Sunday, September 24, 2023

Reef sharks are being wiped out by overfishing, so rays are taking over. -Dlight News

Ray numbers are growing in coral reef ecosystems around the world as overfishing wipes out shark populations.

The findings come from a global study that used thousands of underwater cameras to study the prevalence of sharks and rays in 391 coral reefs in 67 countries.

It found far fewer sharks than expected, with populations of species including blacktip reef sharks, whitetip reef sharks, nurse sharks, and gray reef sharks disappearing from the reefs entirely in some locations.

Populations of five of the most common reef shark species were 60 to 75 percent below their expected abundance, based on a scenario modeled without human pressures, the study found.

Colin Simfendorfer at James Cook University in Townsville, Australia, who led the research, says the declines were likely due to overfishing. On remote reefs, or in areas where the reefs were within effective marine protected areas (MPAs), sharks are much more abundant, he says, and this was more often the case in higher-income nations.

On many reefs where shark numbers have plummeted, ray numbers have increased, the study found. Numbers of yellow and southern rays in the Atlantic, and blue-spotted mask rays and blue-spotted ribbontail rays in the Indo-Pacific, were highest where one or more reef shark species were depleted. “We go from highly shark-dominated communities to ray-dominated communities,” says Simpfendorfer.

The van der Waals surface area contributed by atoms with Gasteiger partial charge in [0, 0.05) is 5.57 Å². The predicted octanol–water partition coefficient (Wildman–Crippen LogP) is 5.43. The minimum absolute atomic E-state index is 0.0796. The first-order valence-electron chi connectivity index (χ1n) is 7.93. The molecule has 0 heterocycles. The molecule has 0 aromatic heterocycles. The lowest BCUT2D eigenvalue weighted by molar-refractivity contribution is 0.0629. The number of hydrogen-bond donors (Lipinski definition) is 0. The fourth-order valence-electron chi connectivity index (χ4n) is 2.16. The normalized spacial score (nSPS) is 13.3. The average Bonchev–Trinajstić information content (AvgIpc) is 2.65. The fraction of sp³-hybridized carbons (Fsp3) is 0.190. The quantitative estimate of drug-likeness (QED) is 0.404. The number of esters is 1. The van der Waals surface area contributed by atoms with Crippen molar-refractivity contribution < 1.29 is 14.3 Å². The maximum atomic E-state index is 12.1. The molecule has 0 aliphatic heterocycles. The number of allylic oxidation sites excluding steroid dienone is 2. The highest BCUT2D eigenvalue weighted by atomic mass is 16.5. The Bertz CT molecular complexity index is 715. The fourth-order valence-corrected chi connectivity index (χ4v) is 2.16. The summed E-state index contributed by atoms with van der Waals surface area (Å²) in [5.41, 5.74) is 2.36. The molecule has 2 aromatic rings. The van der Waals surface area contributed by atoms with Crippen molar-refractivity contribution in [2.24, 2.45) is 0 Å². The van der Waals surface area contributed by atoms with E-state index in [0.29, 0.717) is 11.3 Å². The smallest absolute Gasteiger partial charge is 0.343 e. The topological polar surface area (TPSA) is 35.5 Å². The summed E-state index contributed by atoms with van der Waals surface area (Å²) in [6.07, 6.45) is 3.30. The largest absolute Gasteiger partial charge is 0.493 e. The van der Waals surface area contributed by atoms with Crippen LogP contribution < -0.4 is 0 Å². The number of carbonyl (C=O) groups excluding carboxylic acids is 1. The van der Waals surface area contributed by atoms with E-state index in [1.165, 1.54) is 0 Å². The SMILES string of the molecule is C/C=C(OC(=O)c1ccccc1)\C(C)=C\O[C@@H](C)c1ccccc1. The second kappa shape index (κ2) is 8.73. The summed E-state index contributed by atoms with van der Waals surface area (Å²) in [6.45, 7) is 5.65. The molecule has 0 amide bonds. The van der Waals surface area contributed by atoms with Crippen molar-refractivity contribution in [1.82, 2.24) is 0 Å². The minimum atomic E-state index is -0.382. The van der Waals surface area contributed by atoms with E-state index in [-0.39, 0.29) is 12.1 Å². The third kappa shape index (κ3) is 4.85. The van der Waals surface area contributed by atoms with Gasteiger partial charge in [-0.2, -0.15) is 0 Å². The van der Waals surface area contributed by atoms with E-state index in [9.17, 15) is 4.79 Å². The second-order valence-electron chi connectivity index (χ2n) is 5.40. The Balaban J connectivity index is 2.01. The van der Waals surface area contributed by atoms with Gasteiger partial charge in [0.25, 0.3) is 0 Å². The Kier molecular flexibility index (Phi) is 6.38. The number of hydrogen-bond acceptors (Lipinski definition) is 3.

These trends have a “cascading” effect on the entire reef ecology, he says. For example, without sharks to prey on them, the number of herbivorous fish skyrockets. “They feed on algae, so we’ve seen that in coral reefs that lose reef sharks, the algae sequester much less carbon,” says Simpfendorfer.

As a result of reef surveys, at least one species, the gray reef shark, has been reclassified by the International Union for Conservation of Nature as endangered.

Simpfendorfer says that countries with coral reefs should receive more support to enforce MPAs. “One of the things that is seen very clearly is that MPAs that are applied well can rebuild reef shark populations quite quickly,” she says.

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